Can The Weather Control Our Mood?

Helen Alford

The answer to the question “can the weather control our mood” is most definitely: yes. Scientists have been researching this topic for decades and a majority of findings support the notion. As to what effects different kinds of weather can have… That’s a bit more complicated.

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Image Credit: Pixabay

The effects of sunlight on mood are perhaps the most studied. Seasonal Affective Disorder (SAD for short) is a well-known disorder affecting about 30% of the UK population. SAD sufferers experience depression in the autumn and winter months as the days get shorter. That’s not to say that the depression is non-existent in spring and summer – but the symptoms may be more subdued. The accepted theory is that the hypothalamus – the part of the brain which controls thirst, hunger, fatigue and sleep – is prevented from functioning properly without sufficient levels of sunlight. Levels of serotonin (a hormone generally thought to control mood) drop, causing symptoms of depression. So, there’s proof that the weather can have a direct biological effect on us.

For other types of weather, the links are correlational. That is, we know there’s a link between weather and behaviour, but it’s not clear if weather is the cause of mood changes, or just a factor in a bigger picture. There’s plenty more research to be done.

The temperature of the environment is known to have an effect on us. Warmth is beneficial as it lifts people’s moods. However, it seems there’s a threshold. Once the temperature gets too high, its effect becomes negative. A study done in 2013 showed that when it was very hot, numbers of group conflicts and individual conflicts rose by 14% and 4%, respectively.  The USA’s Department of Justice has found that crime rates rise in hot weather.

Muggy days have also been proven to impact our mood. High humidity is when the air is saturated with water vapour, meaning that it’s harder for you to cool down. Lethargy increases when it’s muggy, which is unfortunate as high humidity also makes it more difficult to sleep!  Studies looking into humidity showed that participants felt a lack of “vigour, elation, and affection” in muggier conditions.  Usually mugginess disappears after a thunderstorm and things feel fresher. It’s possible our moods improve after storms too, giving us a fresher state of mind.

Rainy days have a reputation for being pretty dull and slightly melancholy. They’re days for cuddling up inside with a cup of tea. Perhaps the media is to blame for this image. Films and TV shows tend to portray rain as a pensive kind of weather. In contrast, scientists have found that heavy rain might actually make us more aggressive. People also seem to have lower life satisfaction on rainy days versus on dry days. Of course, getting wet from the rain won’t help things either. Take an umbrella when you go out to avoid an even worse mood!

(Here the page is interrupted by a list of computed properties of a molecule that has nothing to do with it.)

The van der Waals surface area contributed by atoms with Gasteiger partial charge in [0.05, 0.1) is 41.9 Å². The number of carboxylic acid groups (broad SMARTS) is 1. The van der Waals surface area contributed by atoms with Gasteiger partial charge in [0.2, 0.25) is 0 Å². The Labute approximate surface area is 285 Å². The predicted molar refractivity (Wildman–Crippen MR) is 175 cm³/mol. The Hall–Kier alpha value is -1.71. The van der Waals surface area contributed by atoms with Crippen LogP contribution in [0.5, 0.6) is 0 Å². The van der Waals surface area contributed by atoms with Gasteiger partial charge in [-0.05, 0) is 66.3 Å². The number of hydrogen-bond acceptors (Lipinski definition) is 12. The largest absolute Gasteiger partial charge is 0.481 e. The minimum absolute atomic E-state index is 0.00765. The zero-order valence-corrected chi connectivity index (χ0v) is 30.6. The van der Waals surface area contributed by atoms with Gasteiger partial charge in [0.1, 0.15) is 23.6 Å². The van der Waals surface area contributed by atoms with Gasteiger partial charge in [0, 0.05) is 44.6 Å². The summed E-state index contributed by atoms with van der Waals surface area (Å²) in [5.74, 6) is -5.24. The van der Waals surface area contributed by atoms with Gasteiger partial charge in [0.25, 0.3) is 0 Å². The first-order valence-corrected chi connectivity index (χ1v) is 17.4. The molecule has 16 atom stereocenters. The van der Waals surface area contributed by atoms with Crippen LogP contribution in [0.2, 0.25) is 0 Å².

Research indicates that men and women respond to weather differently. Men are more likely to be flexible and change their plans to suit the weather. Women tend to view their plans as more ‘set in stone’, and are less likely to change despite unfavourable conditions. This may make for a less optimistic outlook. Of course, this won’t be true for everyone, but it’s interesting to consider how gender could determine our response.

New research might bring a new perspective to the topic. A recent study, done on a small group of Dutch teenagers, indicated that people might have “weather personalities”. 52% of the group expressed preference for certain seasons or weathers. Their moods decreased when the opposite weather occurred. For example, people who dislike summer were happier in winter. There’s not much research on this, and the study mentioned can’t be generalised. However, it’s an interesting line of inquiry and could well be at odds with previous research. For example, would a person who loves winter be less likely to develop SAD? There are plenty of questions to be asked.

So yes, weather can affect our mood. Aside from sunlight, there aren’t any concrete theories as to how the biology works. However, with research on this topic showing no sign of stopping soon, it’s only a matter of time until we find out the answers.

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